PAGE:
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November 28, 1943
November 28, 1943
January 25, 1944
May 26, 1944
At 8:00am on November 29, 1943, the first bulldozers began work and by the next day had cleared an area roughly 2,000 x 300'. Timber was hauled to a sawmill established, and the top soil removed. Naturally flat, the area required little blasting.
Initially, light discipline was enforced, but to speed construction, flood lights on skids were built so dozers could work all night, and a system of telephones to dim the lights if a Japanese air raid warning was issued. Work proceeded around the clock in three eight hour shifts, seven days a week. Vital supplies were air dropped with parachutes from C-47s.
Plans called for a 4,000' runway to be completed by the middle of January 1944, but this was achieved by round the clock work on December 24. When the strip was 5,000', bombers began operating against Rabaul and work on taxiways and hardstands continued. The next phase of construction called for a 6,000' runway by February 1, 1944. This was completed ahead of schedule on January 2. Construction was completed with the entire surface being double bladed and sprayed with salt water, working between take offs and landings.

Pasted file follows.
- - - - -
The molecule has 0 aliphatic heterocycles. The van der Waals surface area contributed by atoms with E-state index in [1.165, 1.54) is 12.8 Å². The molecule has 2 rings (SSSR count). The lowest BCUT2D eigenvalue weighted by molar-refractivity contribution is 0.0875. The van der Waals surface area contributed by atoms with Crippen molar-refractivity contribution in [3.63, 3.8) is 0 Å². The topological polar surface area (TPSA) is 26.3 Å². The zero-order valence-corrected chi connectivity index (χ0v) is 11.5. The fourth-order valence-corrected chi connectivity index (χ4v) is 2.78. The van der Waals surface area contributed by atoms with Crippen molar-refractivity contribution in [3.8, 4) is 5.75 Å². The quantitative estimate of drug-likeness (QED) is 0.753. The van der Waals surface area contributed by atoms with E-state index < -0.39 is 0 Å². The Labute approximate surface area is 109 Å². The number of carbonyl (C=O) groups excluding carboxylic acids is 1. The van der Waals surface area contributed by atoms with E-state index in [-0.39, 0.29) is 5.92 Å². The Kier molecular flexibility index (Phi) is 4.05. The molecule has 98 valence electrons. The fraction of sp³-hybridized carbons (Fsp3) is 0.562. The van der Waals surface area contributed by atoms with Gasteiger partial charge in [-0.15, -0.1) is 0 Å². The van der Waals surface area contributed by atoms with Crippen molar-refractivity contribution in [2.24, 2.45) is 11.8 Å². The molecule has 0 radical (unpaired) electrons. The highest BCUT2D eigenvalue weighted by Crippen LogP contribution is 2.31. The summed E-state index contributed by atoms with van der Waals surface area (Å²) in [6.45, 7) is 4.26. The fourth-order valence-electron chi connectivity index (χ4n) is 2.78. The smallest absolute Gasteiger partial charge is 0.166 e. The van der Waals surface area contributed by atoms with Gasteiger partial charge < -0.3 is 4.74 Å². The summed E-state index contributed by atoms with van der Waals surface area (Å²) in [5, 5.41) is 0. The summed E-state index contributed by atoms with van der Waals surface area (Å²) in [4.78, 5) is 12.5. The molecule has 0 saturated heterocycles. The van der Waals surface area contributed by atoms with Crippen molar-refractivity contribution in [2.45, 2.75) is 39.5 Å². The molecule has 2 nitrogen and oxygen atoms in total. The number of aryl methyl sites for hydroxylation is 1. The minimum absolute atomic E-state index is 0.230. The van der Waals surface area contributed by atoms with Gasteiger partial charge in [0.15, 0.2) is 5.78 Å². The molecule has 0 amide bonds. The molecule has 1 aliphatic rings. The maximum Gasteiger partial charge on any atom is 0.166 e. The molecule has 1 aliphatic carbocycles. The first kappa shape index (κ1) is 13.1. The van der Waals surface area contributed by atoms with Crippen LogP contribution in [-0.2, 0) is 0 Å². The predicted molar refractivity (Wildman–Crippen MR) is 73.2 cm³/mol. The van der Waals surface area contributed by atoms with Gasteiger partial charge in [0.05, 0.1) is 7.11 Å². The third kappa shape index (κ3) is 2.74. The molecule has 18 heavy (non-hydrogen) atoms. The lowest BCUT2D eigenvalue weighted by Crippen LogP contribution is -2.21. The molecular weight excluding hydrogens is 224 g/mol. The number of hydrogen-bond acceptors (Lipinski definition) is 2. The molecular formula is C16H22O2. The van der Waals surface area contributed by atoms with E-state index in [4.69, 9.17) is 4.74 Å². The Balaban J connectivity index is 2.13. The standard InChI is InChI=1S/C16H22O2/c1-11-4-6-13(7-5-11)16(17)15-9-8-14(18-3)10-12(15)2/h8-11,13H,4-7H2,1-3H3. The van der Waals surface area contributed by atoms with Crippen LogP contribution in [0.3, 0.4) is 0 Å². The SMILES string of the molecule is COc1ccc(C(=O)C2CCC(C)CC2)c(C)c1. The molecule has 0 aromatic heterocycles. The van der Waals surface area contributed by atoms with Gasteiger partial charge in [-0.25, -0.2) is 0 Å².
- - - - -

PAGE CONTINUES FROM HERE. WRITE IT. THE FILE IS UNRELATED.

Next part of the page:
Other facilities built included taxiways, hardstands, warm-up aprons, repair areas, 60' control tower, weather station and camp area. Afterwards, the runway was extended to 7,000 x 300'.
Japanese Missions Against Stirling
On January 25, 1944, a B-25 crashed on take off, blocking one third of the runway. While Seabees worked to clear the wreckage, a B-24 with one engine shot out crashed at the end of the runway and burst into flames and the crew were helped to safety, most thrown clear by the explosion.
On March 1, 1944 damaged B-24D "Snow Job" 42-41230 crash landed on the runway. Stirling was used a forward airfield in the campaign against Rabaul (roughly 7 hour flight for B-25s) Bougainville and New Ireland.
On May 26, 1944 Admiral William F. "Bull" Halsey, CinC South Pacific landed aboard his personal PBY Catalina at Stirling and inspects the area and also Mono.
During August, 1944 (exact date unknown) USO performers arrived to entertain the troops performing during a torrential rain storm. Performers included Jack Benny, June Brunner, Martha Tilton, Carole Landis, Larry Adler. The performers have a meal with the 87th Seabees and Army units.
American Units based at Stirling
Veteran Joe Deceuster, VBM-413 recalls:
Their work completed, the 87th Construction Battalion "Seabees" were withdrawn, first echelon September 5. Second echelon departing on the 25th for D'Or on New Caledonia.
At the end of the war, the remaining aircraft were bent and bulldozed into the bush off the strip and dumped off the cliff at the far end.
P-38H Lightning Serial Number 42-66671
Since the war, most of the aircraft wreckage has been scrapped or otherwise removed. There are still a few aircraft pieces in the sea and at the base of the cliff where they were dumped.
Gareth Coleman adds:
As of roughly 2009, Solomon Airlines suspended service to the airfield, due to the fact that this route was uneconomical. But during the Christmas period, they mount ad hoc services to the Island. Boat service to the area remains.
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